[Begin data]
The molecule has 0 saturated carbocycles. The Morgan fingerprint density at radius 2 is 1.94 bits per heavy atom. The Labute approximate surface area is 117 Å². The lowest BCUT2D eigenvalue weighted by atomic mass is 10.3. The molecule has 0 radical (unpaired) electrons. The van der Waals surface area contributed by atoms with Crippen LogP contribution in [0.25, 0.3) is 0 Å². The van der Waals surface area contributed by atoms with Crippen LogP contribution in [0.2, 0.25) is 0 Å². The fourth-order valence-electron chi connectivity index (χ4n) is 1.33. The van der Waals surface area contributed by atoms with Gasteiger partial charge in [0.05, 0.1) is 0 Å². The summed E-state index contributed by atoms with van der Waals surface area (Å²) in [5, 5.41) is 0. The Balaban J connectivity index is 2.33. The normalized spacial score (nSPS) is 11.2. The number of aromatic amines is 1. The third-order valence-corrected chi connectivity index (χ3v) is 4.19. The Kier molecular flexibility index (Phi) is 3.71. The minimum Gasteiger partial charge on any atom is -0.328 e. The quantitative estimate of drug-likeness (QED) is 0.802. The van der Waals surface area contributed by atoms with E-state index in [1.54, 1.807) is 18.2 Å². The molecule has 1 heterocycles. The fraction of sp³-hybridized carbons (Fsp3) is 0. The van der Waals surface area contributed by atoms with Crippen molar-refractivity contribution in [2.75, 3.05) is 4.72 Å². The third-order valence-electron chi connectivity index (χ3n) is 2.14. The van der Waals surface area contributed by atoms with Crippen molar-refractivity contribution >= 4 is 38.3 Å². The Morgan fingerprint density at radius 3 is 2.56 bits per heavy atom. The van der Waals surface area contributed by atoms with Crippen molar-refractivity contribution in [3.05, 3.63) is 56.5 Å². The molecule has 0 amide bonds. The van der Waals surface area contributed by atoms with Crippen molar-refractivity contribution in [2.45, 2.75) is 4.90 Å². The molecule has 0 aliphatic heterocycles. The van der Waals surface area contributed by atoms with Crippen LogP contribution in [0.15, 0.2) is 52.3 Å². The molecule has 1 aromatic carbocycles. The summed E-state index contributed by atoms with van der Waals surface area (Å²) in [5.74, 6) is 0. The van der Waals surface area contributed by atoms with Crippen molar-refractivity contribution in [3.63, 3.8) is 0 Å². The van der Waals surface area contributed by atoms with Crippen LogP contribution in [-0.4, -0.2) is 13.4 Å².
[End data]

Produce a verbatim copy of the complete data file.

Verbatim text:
The molecule has 0 saturated carbocycles. The Morgan fingerprint density at radius 2 is 1.94 bits per heavy atom. The Labute approximate surface area is 117 Å². The lowest BCUT2D eigenvalue weighted by atomic mass is 10.3. The molecule has 0 radical (unpaired) electrons. The van der Waals surface area contributed by atoms with Crippen LogP contribution in [0.25, 0.3) is 0 Å². The van der Waals surface area contributed by atoms with Crippen LogP contribution in [0.2, 0.25) is 0 Å². The fourth-order valence-electron chi connectivity index (χ4n) is 1.33. The van der Waals surface area contributed by atoms with Gasteiger partial charge in [0.05, 0.1) is 0 Å². The summed E-state index contributed by atoms with van der Waals surface area (Å²) in [5, 5.41) is 0. The Balaban J connectivity index is 2.33. The normalized spacial score (nSPS) is 11.2. The number of aromatic amines is 1. The third-order valence-corrected chi connectivity index (χ3v) is 4.19. The Kier molecular flexibility index (Phi) is 3.71. The minimum Gasteiger partial charge on any atom is -0.328 e. The quantitative estimate of drug-likeness (QED) is 0.802. The van der Waals surface area contributed by atoms with E-state index in [1.54, 1.807) is 18.2 Å². The molecule has 1 heterocycles. The fraction of sp³-hybridized carbons (Fsp3) is 0. The van der Waals surface area contributed by atoms with Crippen molar-refractivity contribution in [2.75, 3.05) is 4.72 Å². The third-order valence-electron chi connectivity index (χ3n) is 2.14. The van der Waals surface area contributed by atoms with Crippen molar-refractivity contribution >= 4 is 38.3 Å². The Morgan fingerprint density at radius 3 is 2.56 bits per heavy atom. The van der Waals surface area contributed by atoms with Crippen molar-refractivity contribution in [3.05, 3.63) is 56.5 Å². The molecule has 0 amide bonds. The van der Waals surface area contributed by atoms with Crippen molar-refractivity contribution in [2.45, 2.75) is 4.90 Å². The molecule has 0 aliphatic heterocycles. The van der Waals surface area contributed by atoms with Crippen LogP contribution in [0.15, 0.2) is 52.3 Å². The molecule has 1 aromatic carbocycles. The summed E-state index contributed by atoms with van der Waals surface area (Å²) in [5.74, 6) is 0. The van der Waals surface area contributed by atoms with Crippen molar-refractivity contribution in [3.63, 3.8) is 0 Å². The van der Waals surface area contributed by atoms with Crippen LogP contribution in [-0.4, -0.2) is 13.4 Å².